It’s surprising that this widespread brain damage among American football players receives as little attention as it does, especially with compelling essays such as this one.
Professional football is a brutal sport, he knew that. But he loved it anyway. And he accepted the risks of bruises and broken bones. What he didn’t know was that along with a battered body can come a battered mind.
For decades, it was not well understood that football can permanently harm the brain. Otherwise, many parents would most likely not have signed their boys up to play. But this reality was obscured by the N.F.L.’s top medical experts, who for years had denied any link between the sport and long-term degenerative brain diseases like C.T.E., chronic traumatic encephalopathy.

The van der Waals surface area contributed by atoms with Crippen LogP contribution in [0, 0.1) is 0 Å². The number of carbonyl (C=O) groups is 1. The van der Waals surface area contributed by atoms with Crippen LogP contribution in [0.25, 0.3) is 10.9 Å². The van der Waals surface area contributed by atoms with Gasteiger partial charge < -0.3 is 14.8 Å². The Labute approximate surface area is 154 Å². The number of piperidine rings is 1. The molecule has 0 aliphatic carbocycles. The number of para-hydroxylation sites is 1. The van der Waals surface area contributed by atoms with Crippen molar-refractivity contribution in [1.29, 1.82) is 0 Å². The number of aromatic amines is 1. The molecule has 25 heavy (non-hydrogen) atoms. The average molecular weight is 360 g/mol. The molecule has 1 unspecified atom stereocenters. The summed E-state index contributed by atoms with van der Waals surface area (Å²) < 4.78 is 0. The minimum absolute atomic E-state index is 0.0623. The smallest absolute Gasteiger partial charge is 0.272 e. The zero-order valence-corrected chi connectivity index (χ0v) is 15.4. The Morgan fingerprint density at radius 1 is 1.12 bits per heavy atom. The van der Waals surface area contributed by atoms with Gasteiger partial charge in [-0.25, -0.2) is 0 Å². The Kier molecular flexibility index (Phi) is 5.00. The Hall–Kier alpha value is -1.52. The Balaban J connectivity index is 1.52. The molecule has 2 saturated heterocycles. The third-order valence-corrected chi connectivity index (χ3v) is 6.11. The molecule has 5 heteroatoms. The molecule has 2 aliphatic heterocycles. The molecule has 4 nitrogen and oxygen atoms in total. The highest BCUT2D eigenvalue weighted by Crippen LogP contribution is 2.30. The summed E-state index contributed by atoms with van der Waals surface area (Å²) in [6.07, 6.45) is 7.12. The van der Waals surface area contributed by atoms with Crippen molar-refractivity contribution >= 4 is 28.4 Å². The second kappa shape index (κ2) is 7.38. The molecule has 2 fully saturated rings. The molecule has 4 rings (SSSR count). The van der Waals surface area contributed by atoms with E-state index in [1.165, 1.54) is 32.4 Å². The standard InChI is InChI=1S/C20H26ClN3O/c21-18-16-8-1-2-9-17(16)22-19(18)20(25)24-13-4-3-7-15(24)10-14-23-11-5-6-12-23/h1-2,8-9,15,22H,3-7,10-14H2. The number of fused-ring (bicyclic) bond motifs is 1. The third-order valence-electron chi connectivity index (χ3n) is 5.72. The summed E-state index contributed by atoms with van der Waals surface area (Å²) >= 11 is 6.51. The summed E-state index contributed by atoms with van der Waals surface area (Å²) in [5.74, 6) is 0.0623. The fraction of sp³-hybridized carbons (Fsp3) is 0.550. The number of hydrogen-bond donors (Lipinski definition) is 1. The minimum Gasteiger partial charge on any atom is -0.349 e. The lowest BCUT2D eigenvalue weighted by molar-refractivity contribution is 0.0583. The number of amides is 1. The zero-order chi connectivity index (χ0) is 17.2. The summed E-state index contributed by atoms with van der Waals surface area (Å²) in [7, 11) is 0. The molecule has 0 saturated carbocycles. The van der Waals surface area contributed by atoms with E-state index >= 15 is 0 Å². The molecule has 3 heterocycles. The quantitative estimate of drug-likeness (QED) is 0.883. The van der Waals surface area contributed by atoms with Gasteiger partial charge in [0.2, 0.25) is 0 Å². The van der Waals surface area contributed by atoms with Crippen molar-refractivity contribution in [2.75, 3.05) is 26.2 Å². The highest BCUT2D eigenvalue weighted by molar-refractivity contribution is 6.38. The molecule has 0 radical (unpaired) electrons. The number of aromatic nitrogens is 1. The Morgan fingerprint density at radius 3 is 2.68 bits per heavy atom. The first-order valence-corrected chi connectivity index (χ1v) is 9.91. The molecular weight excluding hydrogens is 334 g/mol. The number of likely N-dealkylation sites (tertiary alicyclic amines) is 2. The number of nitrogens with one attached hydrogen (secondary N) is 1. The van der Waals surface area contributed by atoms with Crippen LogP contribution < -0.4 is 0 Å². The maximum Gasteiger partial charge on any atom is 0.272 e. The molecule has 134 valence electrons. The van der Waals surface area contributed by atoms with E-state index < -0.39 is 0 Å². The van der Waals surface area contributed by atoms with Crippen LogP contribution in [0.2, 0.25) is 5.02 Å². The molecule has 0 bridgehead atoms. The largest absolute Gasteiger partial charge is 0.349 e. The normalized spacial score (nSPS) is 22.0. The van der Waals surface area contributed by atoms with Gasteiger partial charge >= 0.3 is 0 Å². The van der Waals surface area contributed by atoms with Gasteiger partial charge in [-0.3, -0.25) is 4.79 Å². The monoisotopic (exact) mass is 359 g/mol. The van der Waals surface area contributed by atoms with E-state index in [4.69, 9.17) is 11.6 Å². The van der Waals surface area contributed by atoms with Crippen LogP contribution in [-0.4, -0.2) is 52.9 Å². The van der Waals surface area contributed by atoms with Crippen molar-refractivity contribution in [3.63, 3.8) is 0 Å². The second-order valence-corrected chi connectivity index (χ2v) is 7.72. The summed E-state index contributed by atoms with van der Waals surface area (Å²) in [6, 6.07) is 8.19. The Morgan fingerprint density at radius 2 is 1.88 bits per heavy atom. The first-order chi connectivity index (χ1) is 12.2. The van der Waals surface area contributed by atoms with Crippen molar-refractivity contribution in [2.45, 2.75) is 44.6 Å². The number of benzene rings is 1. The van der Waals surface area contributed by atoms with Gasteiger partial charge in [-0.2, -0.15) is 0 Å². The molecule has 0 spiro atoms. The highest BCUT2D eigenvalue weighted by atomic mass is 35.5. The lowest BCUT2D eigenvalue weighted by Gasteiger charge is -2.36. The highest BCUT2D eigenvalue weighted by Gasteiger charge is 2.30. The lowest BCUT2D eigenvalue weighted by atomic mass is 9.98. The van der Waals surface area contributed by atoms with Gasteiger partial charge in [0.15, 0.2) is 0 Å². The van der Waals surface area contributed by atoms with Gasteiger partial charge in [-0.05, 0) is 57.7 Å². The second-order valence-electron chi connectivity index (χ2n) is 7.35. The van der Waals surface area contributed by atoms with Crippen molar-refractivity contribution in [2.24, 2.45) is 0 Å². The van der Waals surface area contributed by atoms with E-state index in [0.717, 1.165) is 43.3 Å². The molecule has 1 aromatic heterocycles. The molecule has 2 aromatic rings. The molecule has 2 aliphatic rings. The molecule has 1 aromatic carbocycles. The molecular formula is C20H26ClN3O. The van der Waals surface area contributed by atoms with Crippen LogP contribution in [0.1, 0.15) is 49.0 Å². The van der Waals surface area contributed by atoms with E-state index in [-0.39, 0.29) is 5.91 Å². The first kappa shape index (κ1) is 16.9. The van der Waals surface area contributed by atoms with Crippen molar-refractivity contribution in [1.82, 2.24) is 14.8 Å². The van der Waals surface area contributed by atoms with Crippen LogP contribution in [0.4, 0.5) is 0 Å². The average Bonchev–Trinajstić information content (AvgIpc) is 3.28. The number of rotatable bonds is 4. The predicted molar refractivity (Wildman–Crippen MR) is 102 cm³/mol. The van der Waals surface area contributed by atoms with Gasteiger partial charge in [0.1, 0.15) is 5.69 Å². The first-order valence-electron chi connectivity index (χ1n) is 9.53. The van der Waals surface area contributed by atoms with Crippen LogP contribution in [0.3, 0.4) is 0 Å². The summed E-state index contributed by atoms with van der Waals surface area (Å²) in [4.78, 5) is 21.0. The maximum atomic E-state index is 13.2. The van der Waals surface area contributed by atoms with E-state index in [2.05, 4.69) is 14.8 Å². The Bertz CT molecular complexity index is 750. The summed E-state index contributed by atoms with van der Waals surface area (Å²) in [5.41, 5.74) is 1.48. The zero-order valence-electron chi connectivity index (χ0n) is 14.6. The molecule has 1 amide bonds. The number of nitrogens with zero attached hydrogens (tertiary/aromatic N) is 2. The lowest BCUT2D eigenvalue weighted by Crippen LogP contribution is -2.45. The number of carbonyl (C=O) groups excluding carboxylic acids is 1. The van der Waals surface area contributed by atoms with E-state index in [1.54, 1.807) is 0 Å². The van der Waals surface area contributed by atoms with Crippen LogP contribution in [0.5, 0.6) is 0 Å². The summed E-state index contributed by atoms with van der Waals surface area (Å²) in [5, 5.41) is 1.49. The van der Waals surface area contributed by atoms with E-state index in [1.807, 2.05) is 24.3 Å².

That started to change in late 2009 when, for the first time, the N.F.L. publicly acknowledged that concussions can have long-term effects. In 2016, a top league official admitted there is a connection between football and C.T.E. which has now been found in the brains of more than 100 deceased players. But for Rob, and countless other players, those admissions came too late.